A recent annual financial health report shows the financial situation at Clay Central-Everly schools to be on the rise.
According to the report's executive summary:
- Fiscal Year 2012 showed improvement in five of the ten ratios identified to best predict the financial health for Iowa K-12 schools.
- Assets exceed liabilities for the first time in five years.
- Until this year, certified enrollment was trending in the right direction.
- General fund balance is up from $550,097 to $628,363.
- The Day's Net Cast Ratio increased from zero to 81 days. The ideal Day's Net Cast Ratio is 90 days.
- Student transportation ratio is up due to a bus purchase, a shared transportation director and salary.
- Unspent balance is once again positive.
The unspent balance ratio is the figure primarily used to determine a school's financial health. In 2010, the unspent balanced dipped to a low -21.13 percent, showing a negative of $751,413. In the past five years, the unspent balance has only shown a positive number once, in 2008. Even then, the amount only hovered over $24,000, about 0.55 percent. An ideal percent of unspent balance is 10 to 15 percent.
"It relieves a lot of pressure," CC-E Superintendent Dennis McClain said. "You want to have the fund available for the unplanned things that come up."
This year's unspent balance showed the highest of the five-year trend at 5.84 percent, or $239,894.
A large factor in the growth of the unspent balance for the upcoming year is the allowable growth, which is still undecided by the state legislature.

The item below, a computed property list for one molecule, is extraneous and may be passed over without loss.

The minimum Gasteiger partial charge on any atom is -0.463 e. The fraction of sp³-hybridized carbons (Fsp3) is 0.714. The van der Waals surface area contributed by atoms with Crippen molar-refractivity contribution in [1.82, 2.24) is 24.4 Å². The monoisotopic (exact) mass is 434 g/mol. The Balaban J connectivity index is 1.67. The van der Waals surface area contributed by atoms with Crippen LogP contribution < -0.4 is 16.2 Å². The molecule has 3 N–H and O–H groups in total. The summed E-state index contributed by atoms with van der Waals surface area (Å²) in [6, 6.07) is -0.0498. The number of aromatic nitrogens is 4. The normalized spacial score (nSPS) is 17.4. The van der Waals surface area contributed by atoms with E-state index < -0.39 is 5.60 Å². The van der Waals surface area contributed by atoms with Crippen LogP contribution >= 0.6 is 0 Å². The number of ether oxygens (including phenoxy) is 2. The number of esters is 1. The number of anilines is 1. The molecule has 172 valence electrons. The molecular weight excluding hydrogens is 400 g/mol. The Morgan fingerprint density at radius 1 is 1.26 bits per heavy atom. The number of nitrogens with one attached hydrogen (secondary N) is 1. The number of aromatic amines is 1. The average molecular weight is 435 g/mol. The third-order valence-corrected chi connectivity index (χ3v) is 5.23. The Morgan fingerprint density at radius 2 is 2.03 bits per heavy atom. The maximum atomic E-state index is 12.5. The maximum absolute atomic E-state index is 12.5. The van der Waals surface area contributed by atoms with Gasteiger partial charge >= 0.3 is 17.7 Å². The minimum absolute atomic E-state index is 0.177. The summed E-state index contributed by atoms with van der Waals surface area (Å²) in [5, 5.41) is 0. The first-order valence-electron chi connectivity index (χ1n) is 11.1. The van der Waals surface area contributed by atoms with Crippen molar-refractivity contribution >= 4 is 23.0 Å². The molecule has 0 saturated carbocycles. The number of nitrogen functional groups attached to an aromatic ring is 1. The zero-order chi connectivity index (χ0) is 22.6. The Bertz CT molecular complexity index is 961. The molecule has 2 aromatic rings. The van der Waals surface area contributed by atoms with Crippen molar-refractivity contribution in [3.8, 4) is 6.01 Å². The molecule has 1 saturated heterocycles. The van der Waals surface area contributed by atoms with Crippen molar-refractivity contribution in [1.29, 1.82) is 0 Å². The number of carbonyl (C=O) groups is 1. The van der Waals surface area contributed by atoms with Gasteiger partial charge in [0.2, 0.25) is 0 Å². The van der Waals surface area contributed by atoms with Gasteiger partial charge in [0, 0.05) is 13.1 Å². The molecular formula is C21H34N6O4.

"It makes it more difficult to build up the unspent balance when your expenses go up," McClain said. "As we start to plan things, and we get zero and 2 percent allowable growth, the added money is still far below the expenditures."
Should the allowable growth fall below the expected 4 percent expense increase, McClain said the district will have to take a "selective" look at their expenditures.
"We'll have to look at what we'll be reducing, to cover the shortfall," he said.
This year's enrollment numbers will also play a factor in next year's spending authority.
"This year we took a dip. It'll be a factor," McClain said. "A lot of districts in Iowa are dealing with declining enrollment."
He continued. "When you take a drop, it means less funding. And then you add a zero percent allowable growth."
While future numbers are uncertain, McClain is optimistic about the future for CC-E's financial situation.
"Overall, as we look back at last year, and the five-year trend, things are trending up," he said. "Things are looking better."